Ever wanted to know what $40 million in recovered gold looks like? Well now you will get your chance as the world's greatest lost treasure goes on display in California next month.

From Feb. 22 to 24, gold recovered from the SS Central America, also known as the "Ship of Gold," will be on display during the Long Beach Coin, Currency, Stamp & Sports Collectible Expo, courtesy of the California Gold Marketing Group.

This will be the first time people will get a look at the sunken treasure that has made headlines around the world for more than 30-years. The display, housed in a 40-foot long re-creation of the ship's hull, will showcase many of the 3,100 gold coins, more than 10,000 silver coins and 45 gold ingots that have been held in secure vaults since they were retrieved from the ocean floor off the coast of the Carolinas in 2014, according to the marketing group.

The display will also include never-before opened leather satchels of gold dust that was mined during the California gold rush.

"This is truly an international discovery. In addition to all the United States coins, the trove includes many coins from around the world, including two Australian sovereigns struck in Sydney in 1855 and 1856, and both are the finest known. There also are gold coins from France, including a Napoleon 20 francs, British gold sovereigns of Queen Victoria, Mexican eight escudos, Netherlands ducats, Dutch guldens and Peruvian gold, too," said Dwight Manley, managing partner of the California Gold Marketing Group.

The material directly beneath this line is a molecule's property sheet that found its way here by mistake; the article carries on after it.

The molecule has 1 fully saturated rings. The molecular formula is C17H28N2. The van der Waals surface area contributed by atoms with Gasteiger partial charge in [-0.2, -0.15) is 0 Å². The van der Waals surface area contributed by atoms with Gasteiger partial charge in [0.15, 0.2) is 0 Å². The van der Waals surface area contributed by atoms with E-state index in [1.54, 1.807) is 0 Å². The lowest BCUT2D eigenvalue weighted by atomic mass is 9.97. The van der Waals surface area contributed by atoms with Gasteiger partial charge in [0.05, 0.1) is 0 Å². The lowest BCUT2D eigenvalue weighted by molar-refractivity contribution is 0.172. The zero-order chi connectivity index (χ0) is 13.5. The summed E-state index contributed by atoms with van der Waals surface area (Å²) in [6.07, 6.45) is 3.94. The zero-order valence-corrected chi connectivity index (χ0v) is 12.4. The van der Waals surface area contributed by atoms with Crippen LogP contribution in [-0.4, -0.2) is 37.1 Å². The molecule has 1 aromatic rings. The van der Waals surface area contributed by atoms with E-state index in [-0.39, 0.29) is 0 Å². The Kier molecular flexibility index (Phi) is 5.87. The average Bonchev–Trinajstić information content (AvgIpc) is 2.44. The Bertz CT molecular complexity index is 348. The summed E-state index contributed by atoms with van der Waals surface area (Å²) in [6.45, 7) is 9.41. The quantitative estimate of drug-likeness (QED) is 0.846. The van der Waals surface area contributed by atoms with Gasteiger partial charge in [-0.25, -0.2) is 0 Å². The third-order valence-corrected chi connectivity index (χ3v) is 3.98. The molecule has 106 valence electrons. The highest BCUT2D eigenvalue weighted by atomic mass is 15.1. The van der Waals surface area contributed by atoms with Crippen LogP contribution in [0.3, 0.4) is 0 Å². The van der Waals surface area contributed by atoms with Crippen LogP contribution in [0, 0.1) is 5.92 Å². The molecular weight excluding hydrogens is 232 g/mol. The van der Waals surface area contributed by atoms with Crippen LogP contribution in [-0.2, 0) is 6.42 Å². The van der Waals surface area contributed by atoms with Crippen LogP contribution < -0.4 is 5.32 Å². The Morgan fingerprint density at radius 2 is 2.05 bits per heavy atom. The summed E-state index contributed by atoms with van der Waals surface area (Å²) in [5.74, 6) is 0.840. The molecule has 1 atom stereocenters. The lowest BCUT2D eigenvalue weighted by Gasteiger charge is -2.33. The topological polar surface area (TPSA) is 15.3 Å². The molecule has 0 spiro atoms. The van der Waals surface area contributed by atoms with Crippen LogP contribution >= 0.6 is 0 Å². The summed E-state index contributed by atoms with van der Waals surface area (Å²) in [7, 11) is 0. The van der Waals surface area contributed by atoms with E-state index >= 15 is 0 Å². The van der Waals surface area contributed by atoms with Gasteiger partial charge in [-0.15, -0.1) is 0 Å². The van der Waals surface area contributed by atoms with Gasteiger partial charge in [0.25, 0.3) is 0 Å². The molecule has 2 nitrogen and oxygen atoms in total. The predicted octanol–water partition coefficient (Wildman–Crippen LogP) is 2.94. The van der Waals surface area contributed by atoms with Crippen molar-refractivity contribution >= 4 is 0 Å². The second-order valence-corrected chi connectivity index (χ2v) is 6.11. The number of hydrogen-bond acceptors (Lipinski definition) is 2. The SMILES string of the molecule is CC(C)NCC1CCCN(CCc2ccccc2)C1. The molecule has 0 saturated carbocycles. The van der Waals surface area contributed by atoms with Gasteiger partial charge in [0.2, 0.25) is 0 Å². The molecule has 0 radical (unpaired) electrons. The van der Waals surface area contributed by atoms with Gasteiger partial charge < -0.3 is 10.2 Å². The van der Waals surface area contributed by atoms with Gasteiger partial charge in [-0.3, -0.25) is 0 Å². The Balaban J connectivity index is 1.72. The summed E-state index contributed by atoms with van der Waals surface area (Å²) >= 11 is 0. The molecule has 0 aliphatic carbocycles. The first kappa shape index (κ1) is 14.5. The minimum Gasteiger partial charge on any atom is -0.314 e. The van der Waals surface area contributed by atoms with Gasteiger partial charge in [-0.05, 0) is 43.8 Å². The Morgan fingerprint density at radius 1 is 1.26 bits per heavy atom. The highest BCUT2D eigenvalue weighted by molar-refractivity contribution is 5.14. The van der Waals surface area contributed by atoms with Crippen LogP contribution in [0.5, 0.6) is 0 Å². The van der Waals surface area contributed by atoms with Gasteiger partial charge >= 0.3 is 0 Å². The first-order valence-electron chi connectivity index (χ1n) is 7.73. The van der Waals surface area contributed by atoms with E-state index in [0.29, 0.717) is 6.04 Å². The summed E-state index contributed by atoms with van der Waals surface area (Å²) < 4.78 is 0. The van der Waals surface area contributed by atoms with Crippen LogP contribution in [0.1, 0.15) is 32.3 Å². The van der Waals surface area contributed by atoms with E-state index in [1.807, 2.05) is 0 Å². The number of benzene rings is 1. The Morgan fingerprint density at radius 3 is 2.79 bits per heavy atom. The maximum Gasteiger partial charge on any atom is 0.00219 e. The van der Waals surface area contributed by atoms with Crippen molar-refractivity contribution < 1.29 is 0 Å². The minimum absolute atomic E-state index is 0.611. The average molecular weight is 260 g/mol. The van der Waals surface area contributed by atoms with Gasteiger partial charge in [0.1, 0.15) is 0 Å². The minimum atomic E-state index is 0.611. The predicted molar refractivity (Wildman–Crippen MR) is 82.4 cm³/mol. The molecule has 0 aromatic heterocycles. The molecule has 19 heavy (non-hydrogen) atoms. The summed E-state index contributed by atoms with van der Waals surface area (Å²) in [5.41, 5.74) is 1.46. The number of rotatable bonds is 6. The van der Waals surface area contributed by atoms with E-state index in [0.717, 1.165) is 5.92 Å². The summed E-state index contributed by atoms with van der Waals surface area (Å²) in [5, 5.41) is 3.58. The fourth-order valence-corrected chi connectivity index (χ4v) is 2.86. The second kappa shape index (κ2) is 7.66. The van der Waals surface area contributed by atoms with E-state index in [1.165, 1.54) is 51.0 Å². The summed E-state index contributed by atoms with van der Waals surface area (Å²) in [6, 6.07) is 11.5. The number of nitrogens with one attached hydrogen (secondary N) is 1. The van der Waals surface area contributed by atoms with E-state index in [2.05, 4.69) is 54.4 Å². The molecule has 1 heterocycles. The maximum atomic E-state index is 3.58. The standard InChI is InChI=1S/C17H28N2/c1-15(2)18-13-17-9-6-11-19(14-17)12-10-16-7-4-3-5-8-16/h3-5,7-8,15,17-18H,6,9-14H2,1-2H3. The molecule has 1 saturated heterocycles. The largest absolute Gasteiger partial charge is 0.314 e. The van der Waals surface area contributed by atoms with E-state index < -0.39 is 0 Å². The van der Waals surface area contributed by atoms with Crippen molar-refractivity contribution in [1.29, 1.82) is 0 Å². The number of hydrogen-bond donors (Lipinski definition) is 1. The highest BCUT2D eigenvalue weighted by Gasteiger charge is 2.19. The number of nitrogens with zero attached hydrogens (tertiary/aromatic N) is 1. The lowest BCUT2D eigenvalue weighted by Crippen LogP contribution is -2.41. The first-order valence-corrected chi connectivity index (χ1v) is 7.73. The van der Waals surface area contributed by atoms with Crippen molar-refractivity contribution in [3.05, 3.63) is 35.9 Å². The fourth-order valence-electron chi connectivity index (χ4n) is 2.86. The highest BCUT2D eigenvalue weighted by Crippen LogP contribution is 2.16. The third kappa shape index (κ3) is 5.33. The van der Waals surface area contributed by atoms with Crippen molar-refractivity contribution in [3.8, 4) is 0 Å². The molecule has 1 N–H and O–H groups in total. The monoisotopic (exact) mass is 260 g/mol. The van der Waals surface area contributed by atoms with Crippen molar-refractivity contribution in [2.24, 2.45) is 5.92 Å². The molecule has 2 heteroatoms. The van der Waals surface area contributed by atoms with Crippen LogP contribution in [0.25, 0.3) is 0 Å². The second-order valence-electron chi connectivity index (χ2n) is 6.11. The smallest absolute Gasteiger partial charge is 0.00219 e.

Something strange is going on in the financial system. And according to The Wall Street Journal, it's causing some investors to move massive amounts of money out of the banking system.

It's also the perfect gift for those history buffs, as the gold is all for sale. However, you will need some deep pockets to get a piece of this treasure. Just one tiny coin alone could go for $1 million because of its combination of rarity and the history behind it, said Manley.

Initially found in the 1980s, SS Central America was carrying California gold that had been shipped from San Francisco to Panama when she sank in a September 1857 hurricane. The loss of the gold cargo was a significant factor in the economically devastating financial panic of 1857 in the United States.

In the past four years, the treasure has been caught in the middle of a major court battle between investors. In December, a judge finally gave the okay for the sale of the historical treasure.

The original treasure hunter who discovered the sunken gold, Tommy Thompson has been in prison for the last two years for being in contempt of court as he refuses to reveal the location of some 500 gold coins. In the 1980s Thomson convinced a group of investors to back his project; however, one of these investors were paid and staked a claim for the recovered gold in court.

By: Neils Christensen via www.kitco.com

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